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Will mobile gaming replace console and PC gaming?

mobile gaming

Compared to consoles and beefed-up gaming computers, mobile phones almost always pale in comparison in terms of raw computing performance, and this puts mobile gaming at a significant disadvantage.

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Will mobile gaming replace console and PC gaming? It’s a difficult question to answer, especially when you consider how popular mobile gaming has grown throughout the years. This market juggernaut is taking the gaming world by storm, and if the millions of downloads aren’t evidence enough, the fact that even major game publishers like EA Games, Bethesda, Blizzard, and Activision are jumping into the fray should indicate one thing – there is a huge market waiting to be had in mobile gaming.

But the question is, why?

The Mobile Gaming Paradox

Compared to consoles and beefed-up gaming computers, mobile phones almost always pale in comparison in terms of raw computing performance, and this puts mobile gaming at a significant disadvantage.

This means that mobile games are severely handicapped when it comes to gaming mechanics, content, and most importantly (don’t deny it), graphics. And yet, mobile games are selling like crazy.

The irony is that mobile games sell BECAUSE of their limitations. Mobile games do not have complex game mechanics as pc and console games do, which makes them easier to learn and master.

They don’t have a lot of content, which makes them less time-consuming, and thus, convenient to play.

They don’t have AAA graphics, which means that there are more devices that can run these games, and thus, they reach a much larger consumer base.

Razer Kishi mobile game controller mobile gaming
The Razer Kishi mobile game controller for Android and iOS debuted at CES 2020.

So, Does This Mean That Mobile Gaming Will Replace PC And Console Gaming?

Surprisingly, no. Even when you consider the fact that mobile gaming sales continue to grow significantly and the revenue of console and PC gaming continues to decline, mobile games will not be replacing PC and console gaming to the point that they become obsolete. This is because of one simple fact:

As far as game quality goes, PC and Console games still reign supreme. That’s unlikely to change any time soon.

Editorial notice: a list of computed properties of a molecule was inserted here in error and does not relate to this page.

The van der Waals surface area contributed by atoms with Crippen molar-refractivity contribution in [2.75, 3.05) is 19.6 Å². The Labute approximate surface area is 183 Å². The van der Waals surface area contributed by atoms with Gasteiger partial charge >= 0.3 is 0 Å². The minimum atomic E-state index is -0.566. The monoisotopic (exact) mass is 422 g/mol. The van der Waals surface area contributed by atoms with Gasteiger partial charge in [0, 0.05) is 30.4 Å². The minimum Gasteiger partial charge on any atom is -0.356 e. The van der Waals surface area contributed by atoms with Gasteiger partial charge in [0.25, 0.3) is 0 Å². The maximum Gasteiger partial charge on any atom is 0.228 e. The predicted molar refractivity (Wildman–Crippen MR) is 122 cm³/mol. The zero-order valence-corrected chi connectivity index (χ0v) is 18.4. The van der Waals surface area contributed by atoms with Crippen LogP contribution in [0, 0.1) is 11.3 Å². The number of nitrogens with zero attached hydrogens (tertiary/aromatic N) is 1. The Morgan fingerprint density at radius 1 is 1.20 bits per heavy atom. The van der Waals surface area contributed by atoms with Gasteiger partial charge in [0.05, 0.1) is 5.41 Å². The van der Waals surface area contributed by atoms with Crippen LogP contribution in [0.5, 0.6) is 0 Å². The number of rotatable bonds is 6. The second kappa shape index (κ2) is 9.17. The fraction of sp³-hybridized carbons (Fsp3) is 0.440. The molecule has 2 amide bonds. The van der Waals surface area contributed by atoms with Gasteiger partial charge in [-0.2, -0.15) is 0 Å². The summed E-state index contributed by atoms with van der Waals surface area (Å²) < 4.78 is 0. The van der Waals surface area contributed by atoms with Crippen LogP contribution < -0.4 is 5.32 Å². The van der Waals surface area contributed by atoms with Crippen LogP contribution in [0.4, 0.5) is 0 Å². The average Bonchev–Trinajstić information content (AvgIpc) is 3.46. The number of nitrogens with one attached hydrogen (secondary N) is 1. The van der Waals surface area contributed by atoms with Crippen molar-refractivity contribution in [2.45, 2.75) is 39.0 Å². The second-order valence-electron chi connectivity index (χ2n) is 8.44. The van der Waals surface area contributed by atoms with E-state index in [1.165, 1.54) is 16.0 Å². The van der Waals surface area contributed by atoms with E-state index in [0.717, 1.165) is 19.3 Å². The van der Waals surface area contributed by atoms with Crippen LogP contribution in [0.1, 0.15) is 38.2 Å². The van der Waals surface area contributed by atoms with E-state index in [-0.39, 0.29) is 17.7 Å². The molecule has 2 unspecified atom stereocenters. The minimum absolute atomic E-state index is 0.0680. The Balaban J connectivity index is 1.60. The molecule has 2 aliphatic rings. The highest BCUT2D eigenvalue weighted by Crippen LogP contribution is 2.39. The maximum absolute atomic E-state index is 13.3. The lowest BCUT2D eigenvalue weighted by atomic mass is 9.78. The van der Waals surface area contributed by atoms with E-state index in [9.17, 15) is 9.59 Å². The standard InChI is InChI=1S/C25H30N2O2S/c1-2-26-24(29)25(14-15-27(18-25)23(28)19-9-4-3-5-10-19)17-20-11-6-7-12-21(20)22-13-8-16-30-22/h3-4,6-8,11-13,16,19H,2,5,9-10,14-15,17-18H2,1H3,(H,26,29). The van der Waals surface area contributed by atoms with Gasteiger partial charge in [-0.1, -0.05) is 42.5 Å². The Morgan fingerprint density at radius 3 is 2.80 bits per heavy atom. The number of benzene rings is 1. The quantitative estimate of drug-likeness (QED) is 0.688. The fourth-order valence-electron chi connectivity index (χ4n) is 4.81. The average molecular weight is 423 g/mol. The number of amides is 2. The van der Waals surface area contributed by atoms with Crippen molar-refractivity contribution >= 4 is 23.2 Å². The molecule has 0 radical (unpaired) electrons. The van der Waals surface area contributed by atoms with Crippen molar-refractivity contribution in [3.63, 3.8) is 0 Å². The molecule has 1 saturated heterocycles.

This is an indisputable fact. You have to consider their target markets. Remember that markets are defined by the experience they try to sell, i.e. sports car manufacturers do not gear their products toward the average buyer.

Mobile games are aimed toward casual gamers, those who simply want to get more use out of the expensive phone they bought.

Console and PC games, on the other hand, are geared toward buyers who want to experience the very best that the market has to offer: the best graphics, the best gameplay, the best storyline, the best everything. And there are people who are willing to pay a lot of money for such an experience.

It’s just the classic tug-of-war between people who prioritize convenience versus those who prioritize quality, and consoles cater to the latter group of people.

These are the type of people who don’t mind spending top dollar to get the very best gaming gear, like the ones reviewed on this website, just to get the best performance as well as the best experience out of their machines.

How About This: Game Continuity

We don’t necessarily have to assume that console, pc, and mobile gaming are meant to function as rivals. Instead of asking whether or not mobile gaming will replace one or the other, would it not also be possible if they complimented each other instead? Consider the concept of continuity, where the activity on one device can be continued on another. And while an argument can be made that there is a rift between the hardware present on mobile phones and dedicated computers and consoles, there is an opportunity here to use both types of devices to create more content and to tell a story more thoroughly.

A good example of this is how EA Games created a mobile game in the form of Mass Effect: Infiltrator, which not only added content to the Mass Effect universe but also provided players with the Mass Effect experience on-the-go. As far as graphics and gameplay went, the mobile game could not hold a candle to the fuller Mass Effect games. It did, however, keep the Mass Effect experience, and it brought it to a more compact package.

You don’t compare a Prius to an Aventador because, while they belong to the same industry, they are geared toward different demographics.

So, despite the apparent and astounding growth of mobile gaming, there is still a lot of profit to be made with console and PC games. Who knows, we may even see a merging between the two, especially with the inevitable advent of the Internet of Things.

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